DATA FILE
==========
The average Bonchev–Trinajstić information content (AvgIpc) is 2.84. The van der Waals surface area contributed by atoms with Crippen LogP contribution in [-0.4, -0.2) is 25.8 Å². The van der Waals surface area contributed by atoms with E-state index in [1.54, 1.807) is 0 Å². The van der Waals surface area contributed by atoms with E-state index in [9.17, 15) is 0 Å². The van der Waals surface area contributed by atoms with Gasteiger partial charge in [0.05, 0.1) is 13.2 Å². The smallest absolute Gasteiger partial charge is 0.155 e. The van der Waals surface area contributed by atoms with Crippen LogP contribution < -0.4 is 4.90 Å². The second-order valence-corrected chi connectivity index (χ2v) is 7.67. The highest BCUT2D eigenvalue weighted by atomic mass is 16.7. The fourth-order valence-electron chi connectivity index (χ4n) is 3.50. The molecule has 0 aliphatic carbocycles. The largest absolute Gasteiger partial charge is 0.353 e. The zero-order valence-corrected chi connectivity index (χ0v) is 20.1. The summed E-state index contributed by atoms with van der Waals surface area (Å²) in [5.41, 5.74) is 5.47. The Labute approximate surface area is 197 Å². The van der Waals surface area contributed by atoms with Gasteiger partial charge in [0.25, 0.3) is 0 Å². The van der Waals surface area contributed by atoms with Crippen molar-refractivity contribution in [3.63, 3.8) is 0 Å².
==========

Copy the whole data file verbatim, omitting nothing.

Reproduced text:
The average Bonchev–Trinajstić information content (AvgIpc) is 2.84. The van der Waals surface area contributed by atoms with Crippen LogP contribution in [-0.4, -0.2) is 25.8 Å². The van der Waals surface area contributed by atoms with E-state index in [1.54, 1.807) is 0 Å². The van der Waals surface area contributed by atoms with E-state index in [9.17, 15) is 0 Å². The van der Waals surface area contributed by atoms with Gasteiger partial charge in [0.05, 0.1) is 13.2 Å². The smallest absolute Gasteiger partial charge is 0.155 e. The van der Waals surface area contributed by atoms with Crippen LogP contribution < -0.4 is 4.90 Å². The second-order valence-corrected chi connectivity index (χ2v) is 7.67. The highest BCUT2D eigenvalue weighted by atomic mass is 16.7. The fourth-order valence-electron chi connectivity index (χ4n) is 3.50. The molecule has 0 aliphatic carbocycles. The largest absolute Gasteiger partial charge is 0.353 e. The zero-order valence-corrected chi connectivity index (χ0v) is 20.1. The summed E-state index contributed by atoms with van der Waals surface area (Å²) in [5.41, 5.74) is 5.47. The Labute approximate surface area is 197 Å². The van der Waals surface area contributed by atoms with Gasteiger partial charge in [0.25, 0.3) is 0 Å². The van der Waals surface area contributed by atoms with Crippen molar-refractivity contribution in [3.63, 3.8) is 0 Å².